On a recent browse at our local second-hand charity shop, I came across this book:
I didn’t know of the author, Phyllis Root, but like so many others, am a fan of Helen Oxenbury’s warm and thoughtful watercolour illustrations and so I bought the book. Once home I opened it up to learn that ‘Big Momma Makes The World’ is the story of a creation myth centered on lovely Big Momma (who has an utterly adorable baby) and how she made the world. It happens over a week. On the first day, she makes light, then dark, then sky and the natural world, then all the animals and finally, because she wishes to be known, she gathers up different types of mud and makes people of all colours and shapes and sizes. In the end, she is happy with what she has done and retreats to let the world she made get on with its business – only looking in occasionally afterwards to scold or encourage depending on what she sees.
I hesitated and thought and considered and hesitated some more before deciding to read the book to my six and two and half year old. How would they interpret this story? We speak often of God being neither man nor woman and we discuss that God alone is al-Khaliq, the sole Creator, who provides for us from the heavens and earth (Qur’an 35:3). Being so young, would this storybook somehow confuse them and could it – with its compelling images and warm Big Momma – eclipse, for them, the truth of what we believe? I wasn’t sure, but the great scholar Ibn ‘Arabi would sometimes employ the feminine pronoun in addressing Allah* and the idea of introducing my children to the pairing of creation with an immense feminine force was too enticing to give up and so we snuggled in a few nights later and read it together.
They were both delighted by the book and made me read it again and again as they pored over the illustrations and talked about what Big Momma was doing and why. They were particularly captivated by the images of the animals of both land and sea. When we finally put it away, my six year old was quiet. Then, later, just before bed, “Mama, I like that story but we know that Allah made the world, isn’t that right?”. I confirmed that yes, that is right and also reminded her that Allah is neither man nor woman but the Creator of heavens and earth and Knower of all things. She didn’t seem perturbed or even perplexed – I felt a bit silly to have even worried.
At the same time, I was happy to plant a seed, an image, however hazy and broad, of a woman, a mother, being the source of small “c” creation. Decades ago, as a university freshman in the History of Islamic Thought 101, I memorised a list of classical proofs for the existence of God. During the lecture, my mature student classmate (who was to become a lifelong friend) leaned over and whispered that only men would be interested in intellectual proofs for God. The then third-wave feminist in me bristled at her words, women were just as capable, if not more so, of understanding and articulating such proofs! “No,” she smiled at my furious expression, “not that women can’t understand such things, but that they don’t need to.”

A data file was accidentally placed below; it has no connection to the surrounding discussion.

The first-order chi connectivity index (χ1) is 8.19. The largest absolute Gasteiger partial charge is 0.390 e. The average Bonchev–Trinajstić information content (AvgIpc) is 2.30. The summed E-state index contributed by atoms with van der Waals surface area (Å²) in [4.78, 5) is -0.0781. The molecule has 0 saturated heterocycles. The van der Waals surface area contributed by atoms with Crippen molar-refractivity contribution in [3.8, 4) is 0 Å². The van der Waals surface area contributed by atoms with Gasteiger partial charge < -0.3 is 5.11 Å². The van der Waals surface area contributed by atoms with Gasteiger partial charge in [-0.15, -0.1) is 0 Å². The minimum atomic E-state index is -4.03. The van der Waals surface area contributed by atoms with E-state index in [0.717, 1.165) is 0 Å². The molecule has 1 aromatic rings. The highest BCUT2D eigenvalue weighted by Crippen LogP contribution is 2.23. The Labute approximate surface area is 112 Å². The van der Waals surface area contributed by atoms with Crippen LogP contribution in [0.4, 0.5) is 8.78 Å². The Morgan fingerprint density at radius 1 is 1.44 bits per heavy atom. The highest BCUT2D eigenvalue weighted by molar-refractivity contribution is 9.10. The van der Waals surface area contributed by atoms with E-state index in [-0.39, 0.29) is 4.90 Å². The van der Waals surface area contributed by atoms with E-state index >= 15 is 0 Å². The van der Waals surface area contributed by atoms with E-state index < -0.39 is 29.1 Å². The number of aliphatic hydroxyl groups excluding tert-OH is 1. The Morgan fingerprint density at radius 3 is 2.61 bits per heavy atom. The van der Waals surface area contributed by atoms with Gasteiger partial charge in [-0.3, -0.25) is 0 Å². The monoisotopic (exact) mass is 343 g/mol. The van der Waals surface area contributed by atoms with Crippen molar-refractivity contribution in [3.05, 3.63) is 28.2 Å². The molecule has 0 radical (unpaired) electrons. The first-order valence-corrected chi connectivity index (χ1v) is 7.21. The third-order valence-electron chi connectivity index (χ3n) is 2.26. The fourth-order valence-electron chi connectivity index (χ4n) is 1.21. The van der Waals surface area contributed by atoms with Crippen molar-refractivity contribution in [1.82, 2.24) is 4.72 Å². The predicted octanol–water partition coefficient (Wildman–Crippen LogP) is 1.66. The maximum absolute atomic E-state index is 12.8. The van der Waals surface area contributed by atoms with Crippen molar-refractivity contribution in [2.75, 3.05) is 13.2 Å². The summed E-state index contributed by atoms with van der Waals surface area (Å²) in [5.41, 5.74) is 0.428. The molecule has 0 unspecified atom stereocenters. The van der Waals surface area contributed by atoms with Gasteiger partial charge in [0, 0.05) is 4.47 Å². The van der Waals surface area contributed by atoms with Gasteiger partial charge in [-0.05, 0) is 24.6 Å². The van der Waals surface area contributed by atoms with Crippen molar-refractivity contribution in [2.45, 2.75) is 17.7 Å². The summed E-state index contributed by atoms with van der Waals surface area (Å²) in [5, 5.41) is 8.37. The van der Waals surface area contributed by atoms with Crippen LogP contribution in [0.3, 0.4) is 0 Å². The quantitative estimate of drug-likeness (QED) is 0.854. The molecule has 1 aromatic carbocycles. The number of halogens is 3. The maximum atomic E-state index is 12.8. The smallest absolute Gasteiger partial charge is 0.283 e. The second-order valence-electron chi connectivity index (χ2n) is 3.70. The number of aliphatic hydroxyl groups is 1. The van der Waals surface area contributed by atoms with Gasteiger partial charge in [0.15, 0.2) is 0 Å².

And she was right. As a woman, I don’t have to see it to believe it.
From a relatively young age, we women are intimately connected with the visible and invisible rhythms of our bodies, all of which affect every part of ourselves on a monthly basis. Often fathers will talk about how their baby “wasn’t real” for them until they saw the ultrasound, heard a heartbeat or felt a kick but mostly, women don’t need a sonogram or a rounded belly to know a deep, overwhelming sense of love, guardianship and protection towards the babies we cradle in our wombs.
Is there any being spiritually closer to God the Creator (al-Khaliq) and God the Bestower of Life (al-Muhyi) than a woman carrying and giving birth to a baby? Or any being more a reflection of God the Nourisher (al-Muqit) than that same woman feeding her child afterwards? How about God the Merciful (al-Rahim), whose Mercy was described using that of a mothers’? So many of the Sacred Attributes are reflected perfectly in women – made real and knowable through them. This is a fact I want my children to absorb and make part of their being: that as women, we hold a unique and profound spiritual connection – one to be consistently recognised, honoured and uplifted. As Rumi wrote:
“Woman is the radiance of God,
she is not your beloved.
She is a creator
– you could say that she is not created.”
* John Andrew Morrow, Islamic Images and Ideas: Essays on Sacred Symbolism [North Carolina, Macfarland &Co, 2014], 11.